If you want more serious reason as to why this poem is garbage – it’s all about the man and his experience and how she can heal him. There is no insight into her thoughts and feelings despite it being told from her point of view.

Most messed up line: “Only then could I bind the struts/ and climb the rungs of his broken ribs,/and feel the hurt/ of his grazed heart.”

In Paris With You by James Fenton

Was the purpose of our English lessons to learn about disappointing men right from the get go? Cause this poem is sleazy af.

It’s all about a man on the rebound and sleeping with a woman in Paris. He doesn’t want to talk about his past relationship or explore the city. He just wants to stay in a hotel room and have sex. Of all the poems in the world, this is the one the exam board thought should be a crucial part of our education.

Most messed up line: “I’m in Paris with your eyes, your mouth,/I’m in Paris with… all points south.”

To His Coy Mistress by Andrew Marvell

This poem is literally about a guy trying to convince a girl to shag him because one day they’ll die and if she doesn’t sleep with him she’ll end up a virgin who is eaten by worms.

Forget flowers or chocolate – our English lessons showed us the real way to get a girl into bed. Tell her about her impending death with a side of a penis metaphors and you’re onto a winner.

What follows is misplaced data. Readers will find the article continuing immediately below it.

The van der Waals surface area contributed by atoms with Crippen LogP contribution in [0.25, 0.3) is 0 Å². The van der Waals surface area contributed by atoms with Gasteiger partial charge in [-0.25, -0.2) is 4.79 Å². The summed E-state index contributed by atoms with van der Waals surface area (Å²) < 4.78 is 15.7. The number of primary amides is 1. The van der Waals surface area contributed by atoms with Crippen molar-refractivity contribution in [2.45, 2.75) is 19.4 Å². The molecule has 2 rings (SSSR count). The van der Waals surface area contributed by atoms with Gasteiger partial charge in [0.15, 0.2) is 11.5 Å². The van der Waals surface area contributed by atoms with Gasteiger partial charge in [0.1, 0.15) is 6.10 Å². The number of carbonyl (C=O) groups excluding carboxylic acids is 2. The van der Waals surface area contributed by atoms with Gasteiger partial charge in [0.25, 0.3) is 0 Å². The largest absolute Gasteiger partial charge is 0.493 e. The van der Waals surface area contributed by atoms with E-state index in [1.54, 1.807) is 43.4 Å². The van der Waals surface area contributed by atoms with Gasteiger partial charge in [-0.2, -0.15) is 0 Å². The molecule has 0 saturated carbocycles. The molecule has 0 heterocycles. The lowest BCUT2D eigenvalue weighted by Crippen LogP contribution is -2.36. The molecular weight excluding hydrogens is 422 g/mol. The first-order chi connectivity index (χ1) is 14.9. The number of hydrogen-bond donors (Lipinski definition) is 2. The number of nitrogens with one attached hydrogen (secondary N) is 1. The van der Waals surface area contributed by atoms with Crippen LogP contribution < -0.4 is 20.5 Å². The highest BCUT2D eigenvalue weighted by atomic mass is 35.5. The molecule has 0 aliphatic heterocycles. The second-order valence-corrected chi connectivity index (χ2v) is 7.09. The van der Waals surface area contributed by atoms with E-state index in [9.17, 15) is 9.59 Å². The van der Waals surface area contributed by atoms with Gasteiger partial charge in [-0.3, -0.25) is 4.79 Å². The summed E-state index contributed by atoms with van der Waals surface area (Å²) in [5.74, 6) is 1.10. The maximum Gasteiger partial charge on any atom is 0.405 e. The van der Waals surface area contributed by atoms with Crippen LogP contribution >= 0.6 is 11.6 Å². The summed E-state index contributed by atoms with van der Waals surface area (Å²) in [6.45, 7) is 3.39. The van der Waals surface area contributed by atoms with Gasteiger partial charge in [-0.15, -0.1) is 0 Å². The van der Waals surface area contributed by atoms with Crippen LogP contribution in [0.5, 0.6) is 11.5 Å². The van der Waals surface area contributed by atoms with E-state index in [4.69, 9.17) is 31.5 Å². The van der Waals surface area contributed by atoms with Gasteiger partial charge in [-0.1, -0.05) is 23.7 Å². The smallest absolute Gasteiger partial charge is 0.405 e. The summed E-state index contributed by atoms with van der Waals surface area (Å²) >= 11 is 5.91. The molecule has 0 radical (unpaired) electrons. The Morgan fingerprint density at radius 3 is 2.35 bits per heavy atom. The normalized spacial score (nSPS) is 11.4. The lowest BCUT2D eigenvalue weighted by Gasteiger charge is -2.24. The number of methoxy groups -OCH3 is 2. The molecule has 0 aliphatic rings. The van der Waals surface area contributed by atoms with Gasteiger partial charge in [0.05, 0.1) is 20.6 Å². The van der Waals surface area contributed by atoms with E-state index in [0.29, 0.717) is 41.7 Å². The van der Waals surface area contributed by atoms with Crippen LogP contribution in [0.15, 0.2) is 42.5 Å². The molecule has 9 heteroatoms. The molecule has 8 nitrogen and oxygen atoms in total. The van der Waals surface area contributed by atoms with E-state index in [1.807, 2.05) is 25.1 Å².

Most messed up line: “then worms shall try/ That long-preserved virginity,”

Valentine by Carol Ann Duffy

Ok so it wasn’t in the anthology but we can’t let this poem go without comment. Carol was the Poet Laureate at the time of our GCSEs which meant she was in literally every poetry collection going.

And you couldn’t escape this poem about giving her lover an onion as a Valentine’s gift. Back when you first read it you probably thought how inventive it is. But now it just seems weird and if anyone gave you an onion as gift you’d be dumping them on the spot.

Also you now just see how thinly veiled all the metaphors were. A relationship has layers just like an onion? You got me there Duffy.

Most messed up line: “I give you an onion./It is a moon wrapped in brown paper.”